Google is a search engine. Wrong. Google is a reputation management tool.
If asked anything, whether about a band, shop, company, name or place,
what is the first thing you do? Google it. Even your grandma Googles it
now. It officially became a verb in the Oxford English Dictionary 4
years ago. It is undeniable that information a Google search brings back
can dramatically affect your opinion.
But have you thought about what happens when someone Googles you? Most
people probably haven't tried (do it now, see what happens, I'll wait!).
Chances are about 6 people you share your name with pop out of their
respective social networking profiles, probably one or two of the
results is yours. 123people.co.uk may well be there too, this is a site
designed for searching out people and will bring together any profile
you have on Facebook, MySpace, etc as well as any mentions of your name
in the news (even if it not actually you), indeed that scathing review
you left on Amazon 3 years ago, and the wish list you made when you
OK so that's me but none the less, many people don't think too much
about the reputation trail there leaving online. This rings especially
true when I tell you that recent research shows that 79% of surveyed
hiring managers and job recruiters review online information about job
applicants AND 70% had rejected candidates based on what they had found.
So is privacy dead? Not quite but, whether you're a Facebook addict,
Tweetaholic or both there are a few things you need to keep in mind
whilst updating your status or tagging those photos from last night.
Whilst being everywhere on the internet maximizes your chances of being
seen (which could help you get a job), you need to think about your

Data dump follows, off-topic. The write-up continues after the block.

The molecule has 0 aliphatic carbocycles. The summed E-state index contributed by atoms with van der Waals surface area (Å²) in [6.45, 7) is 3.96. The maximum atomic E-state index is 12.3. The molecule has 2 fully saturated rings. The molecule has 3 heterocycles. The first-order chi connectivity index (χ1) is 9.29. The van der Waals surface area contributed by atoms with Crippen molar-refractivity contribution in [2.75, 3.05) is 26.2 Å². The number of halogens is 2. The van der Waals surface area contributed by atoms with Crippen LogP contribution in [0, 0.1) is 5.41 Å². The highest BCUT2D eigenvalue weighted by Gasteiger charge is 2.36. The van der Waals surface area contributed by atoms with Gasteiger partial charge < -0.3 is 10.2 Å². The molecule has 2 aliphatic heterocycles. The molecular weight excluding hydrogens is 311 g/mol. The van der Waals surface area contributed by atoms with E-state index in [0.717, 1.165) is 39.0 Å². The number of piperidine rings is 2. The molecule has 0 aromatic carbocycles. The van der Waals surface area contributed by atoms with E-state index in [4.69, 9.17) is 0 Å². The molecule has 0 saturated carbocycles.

Personal Brand, in 2010 your CV is much more than a piece of paper!
A few hints and tips...
Keep it simple
- Do you really need to be everywhere on
the net, having profiles on just one or two social networking sites will
make it far easier to keep track of your image.
In the with the new, out with the old
- Still got that
MySpace profile that you haven't used in years? Delete it, You never can
be sure what will crop up on somebody's search for you.
Check your settings
- Most social network's default
settings are designed to make you as open as possible, think about what
parts of your profile you want to be seen and by who.
Know who's following you
- You need to think about who
you're allowing into your network, how well do you really know that guy
you met at the bus stop last week? Are you willing to have your
colleagues or boss seeing what you got up to at the weekend? Either let
them in and change your activity accordingly or decide to keep them out.
- If you're trying to build a 'Personal
Brand' it needs to be consistent, changing your picture and what your
tweeting about daily will reduce the chances of you being recognized and
make you appear scatty and unsure of yourself.
You're going to have a profile online whether you've made it yourself or
not, so make sure your in control of it, get it to work for you rather
than against you.
Paul Kirkup is a social media officer for multi-channel recruitment platform mypeoplebiz.com. Our platform allows
companies to recruit through controlled agency fees whilst increasing
direct and referred applicants using viral social media campaigns.